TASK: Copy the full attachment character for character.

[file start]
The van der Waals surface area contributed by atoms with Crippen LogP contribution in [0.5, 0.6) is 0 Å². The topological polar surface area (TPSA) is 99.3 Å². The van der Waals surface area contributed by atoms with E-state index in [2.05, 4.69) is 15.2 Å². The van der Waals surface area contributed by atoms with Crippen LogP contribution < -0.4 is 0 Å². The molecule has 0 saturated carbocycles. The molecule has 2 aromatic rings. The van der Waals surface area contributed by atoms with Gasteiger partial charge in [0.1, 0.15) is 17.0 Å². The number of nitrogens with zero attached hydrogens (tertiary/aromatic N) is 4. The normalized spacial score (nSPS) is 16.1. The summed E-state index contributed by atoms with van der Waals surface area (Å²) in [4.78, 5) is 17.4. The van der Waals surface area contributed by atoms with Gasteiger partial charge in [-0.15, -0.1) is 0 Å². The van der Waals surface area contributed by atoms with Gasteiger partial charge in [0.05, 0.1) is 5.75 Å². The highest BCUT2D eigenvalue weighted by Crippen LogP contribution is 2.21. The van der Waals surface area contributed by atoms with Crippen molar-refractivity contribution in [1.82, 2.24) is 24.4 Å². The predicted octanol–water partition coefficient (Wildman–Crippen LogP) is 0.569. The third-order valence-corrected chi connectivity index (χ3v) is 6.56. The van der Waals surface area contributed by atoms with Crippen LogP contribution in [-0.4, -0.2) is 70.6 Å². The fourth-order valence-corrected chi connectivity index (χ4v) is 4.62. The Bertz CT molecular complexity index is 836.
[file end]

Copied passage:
The van der Waals surface area contributed by atoms with Crippen LogP contribution in [0.5, 0.6) is 0 Å². The topological polar surface area (TPSA) is 99.3 Å². The van der Waals surface area contributed by atoms with E-state index in [2.05, 4.69) is 15.2 Å². The van der Waals surface area contributed by atoms with Crippen LogP contribution < -0.4 is 0 Å². The molecule has 0 saturated carbocycles. The molecule has 2 aromatic rings. The van der Waals surface area contributed by atoms with Gasteiger partial charge in [0.1, 0.15) is 17.0 Å². The number of nitrogens with zero attached hydrogens (tertiary/aromatic N) is 4. The normalized spacial score (nSPS) is 16.1. The summed E-state index contributed by atoms with van der Waals surface area (Å²) in [4.78, 5) is 17.4. The van der Waals surface area contributed by atoms with Gasteiger partial charge in [-0.15, -0.1) is 0 Å². The van der Waals surface area contributed by atoms with Gasteiger partial charge in [0.05, 0.1) is 5.75 Å². The highest BCUT2D eigenvalue weighted by Crippen LogP contribution is 2.21. The van der Waals surface area contributed by atoms with Crippen molar-refractivity contribution in [1.82, 2.24) is 24.4 Å². The predicted octanol–water partition coefficient (Wildman–Crippen LogP) is 0.569. The third-order valence-corrected chi connectivity index (χ3v) is 6.56. The van der Waals surface area contributed by atoms with Crippen LogP contribution in [-0.4, -0.2) is 70.6 Å². The fourth-order valence-corrected chi connectivity index (χ4v) is 4.62. The Bertz CT molecular complexity index is 836.